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EDUC 202, week 4 notes

by: Rebecca Goldman

EDUC 202, week 4 notes EDUC 202

Marketplace > Towson University > EDUC 202 > EDUC 202 week 4 notes
Rebecca Goldman

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These notes cover from when there was a battle over who knows best for the school system to the second wave of immigration. This week we discussed multiple topics from the contest for control, to t...
Perspectives: American Urban Schols
Saundra M. Deltac
Class Notes
urbanschools, EDUC, control, Administration, Education, separateisnotequal, Schools
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This 17 page Class Notes was uploaded by Rebecca Goldman on Thursday September 22, 2016. The Class Notes belongs to EDUC 202 at Towson University taught by Saundra M. Deltac in Fall 2016. Since its upload, it has received 5 views.


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Date Created: 09/22/16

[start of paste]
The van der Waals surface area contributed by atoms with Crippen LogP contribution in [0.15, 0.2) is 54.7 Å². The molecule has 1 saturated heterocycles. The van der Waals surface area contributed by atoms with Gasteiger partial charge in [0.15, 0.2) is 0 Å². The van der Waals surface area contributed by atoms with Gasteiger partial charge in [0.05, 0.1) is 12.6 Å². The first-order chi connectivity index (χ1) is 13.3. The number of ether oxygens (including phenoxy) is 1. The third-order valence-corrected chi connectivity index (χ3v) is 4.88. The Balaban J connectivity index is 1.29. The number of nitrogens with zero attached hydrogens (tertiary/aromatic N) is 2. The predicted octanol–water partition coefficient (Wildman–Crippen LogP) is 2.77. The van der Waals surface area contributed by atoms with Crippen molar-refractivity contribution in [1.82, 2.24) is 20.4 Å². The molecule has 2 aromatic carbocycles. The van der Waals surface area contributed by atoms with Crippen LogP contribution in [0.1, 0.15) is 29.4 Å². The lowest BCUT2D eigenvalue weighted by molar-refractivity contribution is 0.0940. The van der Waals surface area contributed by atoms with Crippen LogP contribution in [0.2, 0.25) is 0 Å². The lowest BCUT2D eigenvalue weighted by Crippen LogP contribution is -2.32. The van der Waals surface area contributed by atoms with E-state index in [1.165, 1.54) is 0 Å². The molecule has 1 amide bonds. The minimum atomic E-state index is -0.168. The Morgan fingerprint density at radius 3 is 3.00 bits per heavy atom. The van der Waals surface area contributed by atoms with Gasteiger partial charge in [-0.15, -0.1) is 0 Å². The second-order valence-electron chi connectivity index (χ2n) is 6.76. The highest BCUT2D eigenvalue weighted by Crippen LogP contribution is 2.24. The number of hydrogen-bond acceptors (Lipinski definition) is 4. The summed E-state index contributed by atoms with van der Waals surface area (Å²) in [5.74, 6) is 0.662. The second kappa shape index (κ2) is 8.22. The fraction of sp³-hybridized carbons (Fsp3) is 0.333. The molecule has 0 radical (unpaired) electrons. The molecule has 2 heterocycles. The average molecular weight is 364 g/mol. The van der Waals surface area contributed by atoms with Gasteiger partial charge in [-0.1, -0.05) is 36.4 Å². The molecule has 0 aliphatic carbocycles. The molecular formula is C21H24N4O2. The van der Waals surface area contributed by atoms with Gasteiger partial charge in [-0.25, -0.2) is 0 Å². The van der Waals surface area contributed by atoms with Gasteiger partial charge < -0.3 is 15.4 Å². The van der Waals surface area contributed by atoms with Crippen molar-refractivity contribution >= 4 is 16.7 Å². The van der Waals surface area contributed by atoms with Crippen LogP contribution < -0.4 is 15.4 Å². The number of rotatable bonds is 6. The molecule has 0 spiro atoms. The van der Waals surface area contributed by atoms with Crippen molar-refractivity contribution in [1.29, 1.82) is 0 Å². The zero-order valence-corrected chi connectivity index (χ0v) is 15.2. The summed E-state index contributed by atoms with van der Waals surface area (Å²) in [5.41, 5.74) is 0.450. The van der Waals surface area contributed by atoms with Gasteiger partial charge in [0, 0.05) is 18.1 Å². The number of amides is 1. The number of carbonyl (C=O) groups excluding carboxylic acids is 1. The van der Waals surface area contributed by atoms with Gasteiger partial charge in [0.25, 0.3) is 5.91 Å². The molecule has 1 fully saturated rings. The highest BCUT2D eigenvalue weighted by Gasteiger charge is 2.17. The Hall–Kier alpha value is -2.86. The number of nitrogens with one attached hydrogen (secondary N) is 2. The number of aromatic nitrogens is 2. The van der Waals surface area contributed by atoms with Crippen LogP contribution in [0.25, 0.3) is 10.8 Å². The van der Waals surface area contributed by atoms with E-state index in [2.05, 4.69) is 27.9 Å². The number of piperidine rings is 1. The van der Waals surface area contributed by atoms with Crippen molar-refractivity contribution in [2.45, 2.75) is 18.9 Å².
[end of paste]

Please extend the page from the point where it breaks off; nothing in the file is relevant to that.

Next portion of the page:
The Contest for Control of Urban Schools Review of Urban Education Minorities­ Who were the disenfranchised in urban education? Majorities­ Who were the powerful? Minority Education­ Describe condition and location of schools, educators, and administration Discrimination­ How were minorities’ educated effected? Tactics­ Examples of cases, approaches, or proponents of protesting segregation school systems Advocates for Equal Education Socially conscious benefactors­ aware of what is going on and have a conscious  White philanthropists­ someone who donates money Women­ They have been the second class citizens as well, so they are fighting for their rights  and specifically women of other races that have even fewer rights Minority parents­ want children to get education Academic intelligentsia­ people who are looking at what education can do to the nation  African American Influences on Urban Ed Booker T. Washington Ideology Had a parent who was a slave, was older than Dubois  Liberal Justification for racial oppression: Darwinian Evolution  Product of Normal and Agricultural Institute  Argued that Blacks were behind in their development when compared to Whites because  they needed time and support and leadership by whites to fully evolve to whites’ level  Whites should assist/lead Blacks’ education (was for whites being on board of ed. And  assisting black schools)  Economics was the way to catch up  Learning a vocation was the solution to the problem of what schooling Black people  should receive   Quiet on subject of racism Economic (status) Social Political W.E. B. Dubois Ideology­younger than Booker t. Washington  Raised in MA, first African American to get PHD from Harvard Believed there was institutional racism­ said there is discrimination at institutions such as  banks, hospitals, and education Thought first thing need to change was political standpoint to change policies, which would  increase social status, and better opportunities for economic growth Political Social Economic  Product of traditional liberal arts education & Harvard University  Associated (editor of Crisis) with National Association for the Advancement of  Colored People (NAACP)  Attended to the institutionalization of racism and racist oppression  Called for: o Organized public protest o Legal action vs. institutions o Higher education for Blacks (college, not just high school) Wanted to do these things to change institutions’ policies Public Funding for African American Education In the decade of the 1910s, improvements in education for whites flourished, but public funding  for African­American education still lagged far behind.  It was not until the mid­1920s that more serious attention focused on African­American  schooling even though overall conditions continued to be substandard. The goal­wiping out ignorance in a racially diverse society­ was far from being realized through  literacy among African­American and white populations had risen steadily since 1900. Women’s Roles Urbanization and industrialization increased People left countryside for city Home became less of a place of production Clothes Food Goods for sale Home became more of a place of consumption Women joined workforce and children went to school Manufacturing Increased New Inventions  Typewriters  Telephones  Phonographs  Light bulbs  Aluminum  Vulcanized rubber  Wireless radio  Electric washing machines  Airplanes Required to Produce  Natural resources  Cheap sources of energy  Mass markets  Cheap & mobile labor Liberal Industrialists affect Schools Used model of public control to enlist loyalty and reliability of labor Provided or founded Americanization classes Kindergartens Day­care centers in factories Improved working conditions and healthcare for workers Provided fringe benefits Public School managers catered to “major stockholders” or business leaders via Vocational training (blue­collar training/using your hands) Citizenship training Education for Social Stability If schools take one of their primary missions the education of children for a stable society, what  becomes of developing children for the intellectual and critical capacities necessary for a free  society? 1 Does education for social stability and education for freedom mean the same thing? Education for Employable Skills If schooling is intended primarily to develop employable skills among students, might this not  result in most students’ being educated at a level well below their highest intellectual capacities,  which include their ability to think critically? 2. Does education for employable skills tend to conflict with education for intellectual  development? Education for Group Differences If differences among people (like skin color, or gender, or economic class) are considered so  important that different kinds of education should be provided for children of those different  groups, couldn’t this mean that the most valuable­ and valued­ kinds of education are reserved  for those who are already the most privileged? 3. Which is better? Education for group and individual differences, or education for what people have in common? Education for Whose Interests? If people in positions of economic power decide that schools should serve the interests of  industry and the economic order, might these fail to serve (like Dubois said) “those most nearly  touched” by schooling­ the students themselves? 4. Will serving the interests of the economically and politically powerful also serve the  interests of the majority of young people? The Administrative Progressives & African Americans 2 Types of Progressives Administrative Progressives­top down  Political educational movement  Elitist philosophy­ the people that prescribe to this are highly educated white Anglo  Saxon  Control urban Ed by  o Central board o Expert superintendent  Eliot concerns o Organization o External control o Hierarchical bureaucracy Educational Progressives/Democratic Progressives­bottom up  Small libertarian movement  Social constructivists­believe you follow the lead or interest of students and construct  knowledge around that   Make school conform to the child’s growth   Takes longer to plan, teacher must know students  Dewey’s schooling:  o Cooperative­between teacher, student, and classroom  o Democratic Educators were the Gatekeepers to Opportunity In an age of efficiency, over­aged students and school leaves were signs of malfunctions in the  schools to be corrected. Rates of Retardation Immigrants had higher rates than “Americans” o Some immigrants were more successful than others o Jews (more successful) vs. Southern Italians (Covello p. 239­40)  More boys repeated grades than girls  More girls completed elementary school than boys Determined Results  Scholars (statisticians) determined schools better for girls than boys  Assess students early on to provide better education  => Tracking  IQ test gave scientific validation to garden­variety social prejudice (racial/class)  “Better testing would allow them to perform their sifting scientifically” (p.206) Terman’s IQ Test  Used to convince parents  Classify students into homogeneous groups  Diagnose students’ failures  Organize classes by students’ abilities  Guide students’ choice of courses o Vocational (more blue­collar) o College bound Equal does not equal equity IQ tests were bias towards people coming from high social status families Equity is responsive to abilities of test takers Where to Fit Black Americans?  Northern white educators researched immigrants but Administrative Progressives were  silent about black children (also Asian and Hispanic Americans)   Concept of democratic education vs. social reality of black students troubling  Number of years of education did not o Affect type of work Black men pursued o Skilled workers could not follow trade due to discrimination in unions o White nurses pushed out Black nurses Where to fit students in economy? Adjust the Black Children to the School System The “Negro Problem” was defined as there being:  Excess of females  Unmarried men  Unsanitary housing  Crowded housing => moral danger  Women worked => disrupt home life  Lower IQ= less inhibitions than higher IQ  Lack of shoes and clothing Although some educators were concerned, they did not use the school to expose and correct the  racism of American society but rather to “adjust” the black child to the white middle­class  norms educators accepted unquestioningly. (1BS p. 220)  No Jobs for Educated African Americans  Literacy increased  Enrollment increased  Employment opportunities decreased o Immigrant skilled domestic service preferred o No Black school counselors to guide choices  Disparity between aspiration and actual career opportunities Should schools prepare Negro students for careers not yet open to them? “Were schoolmen simply to accept the low ceiling as a given and to prepare Negroes to be good  janitors and housekeepers? If so how much and what need? Or was it the duty of schoolmen to  open up a new career opportunity for black graduates?” (1BS p. 221) Black Teachers  Few school people sought to place Negroes in “non­Negro” jobs  Efforts to counteract racism in job market: hire black teachers and other employees  If city had over 7,000 black inhabitants research found black teachers (1940)  Normally black teachers only allowed to teach black pupils in black schools Board Mandated Segregation Separate buildings for Black students with Black teachers o Gave colored child better opportunity to “move at own rate of pace” (assumed  slower) with curriculum o Enabled Board of Ed to offer employment to “deserving Black teachers” If Black teachers complained their jobs would be lost and replaced with White teachers If White teachers/parents rejected Black, Board of Ed opted for harmony (i.e. fired black) W.E. Dubois on “separate but equal” Poverty problem not due to innate inferiority Retardation due to southern school systems Dullness from poor food and poor homes Segregation a denial of democracy Separate would result in UNEQUAL o Less well­housed o Less well­supported o Less well­equipped o Less well­supervised Two Tracks & Synonyms Advancement  Academic schools  College Bound  Classical Education Status Quo  Vocational Schools  Technical Schools  Commercial Schools  Training Schools There were separate normal schools to train white and black teachers.  Educational/Democratic Progressives Pragmatism  Meaning and value of ideas could be found ONLY in the practical results of these ideas  If an idea works well than it can be considered true  Ideas must be tested by experiments (John Dewey) John Dewey 1859­1952 Dewey’s Educational Progressivism  Educational theory that emphasizes that ideas should be tested by experimentation.  Learning is rooted in questions developed by learners.  Educational Progressivism during the Mid­1920s to 1950s  Most influential educational view in US  Favored human experience as basis for knowledge vs. authority  Favored scientific method of teaching and learning  Allows for beliefs of individuals  Stresses programs of student involvement that help students learn how to think Educational Progressivists believe…  Schools should prepare students for change  Emphasize learning HOW to think vs. than WHAT to think  Flexibility in curriculum important  Emphasis on experimentation  Encourages divergent thinking  Life experiences determines curriculum content, all types of content must be permitted Student vs. Subject Centered Experience centered curricula stress the PROCESS of learning rather than the result Immigrants in Schools Second Wave of Immigrants Who Cares?  US Senate Immigration Commission  US Debt of Education  Businesses and Economies  White philanthropists  Religious Organizations Where is the “Other”?  1908 tally of 37 cities  58% had fathers who were born abroad o New York: 72% o Chicago: 67% o Boston: 64% o Cleveland: 60% o San Francisco: 58%  Forms of Educational Ideology: Americanize by   Deletion­ assimilate students by getting rid of  culture by force  Name  Language o Lose native language o Punished for speaking  Clothing  Ethnocentric­expectation of school system: one dominant culture that is most important  Middle class standards  E pluribus Unum  Schools should integrate immigrant into American society  Post WWI=conformity and patriotism  Americanize by   Additio : School becomes Family­want to inspire immigrants to give up  cultural identity   Feed  Clean  Maintain Health  Provide activities  Access to study  Americanize by   Mixing told differences are not good and they start to resent their culture and  stop using language and resent culture (embarrassed by cultural identity and stay away from  parents who have culture) Salad bowl vs. Melting pot Acculturation vs. Assimilation Don’t change students’ culture Don’t divide parents and child America should be confederation o Disparate  o Close­knit o Ethnic communities  Forms of Alienation Anglo­conformity & Middle class standards o Anglicized name o “Correct speech” o Scrubbed face o Well­ starched collar Prejudice supported as negative reinforcement o Teachers o Other students Family o Position of parents and children reversed o Fear of losing cultural child Leonard Covello: My Hero Italian Immigrant No high school in East Harlem Awarded scholarship o Traveled to HS southern Manhattan o Scholarship to Columbia Taught at high school which serves Italian immigrants Created Community School model Fought for first high school in East Harlem Covello’s Community School­Affirmed culture in curriculum Classes in Italian language and heritage Building open at night for parents’ classes Curriculum related to community (urban planning) Meetings held in several languages Library books in multiple languages  Classes relevant to students’ lives  Strove to not to make school divisive between families and their children Disparities Among Ethnicities Labeled retarded: age at arrival in country greatly influenced retardation o “retarded” pupil = 2 or more years older than normal age for grade o 91.8% of all foreign­ born pupils who immigrated at age 10+ were retarded.  43.5% for those who arrived >6 years  o Ethnic differences: Russian Jews vs. Southern Italians School attendance (truancy) IQ scores Second Generation Outcomes Groups that had highest rate of attendance and retention, such as immigrants from  o British Isles o Scandinavia o Germany o East European Jews Had significantly higher occupational status in second generation Social class of parents explains much of variance of children in school performance Why did some prosper academically and others not?  Impact of prejudice o Society o Classroom  Anti­Semitism rising yet Jewish pupils achieving  West coast Chinese/Japanese in segregated schools yet did generally well  Germans did not give up language or cultural norms and also did well  Poverty (low SES) correlates with academic failure Family and Community Values, roles, behaviors may align or class with expectations and demands of urban  public education… Comparison Eastern European Jews  Urban background  Resistance against strengthened educational zeal   Religious educated revered  Free NYC schools vs. Russian quotas  School= luxury Southern Italians  Peasants  Agricultural vs. industry  Education family based and school undermined  Roman Catholic practices different than Irish  Ancient customs/practices   Against government compulsions (Edu/taxes)  Family contribute to support  School= laziness and disloyal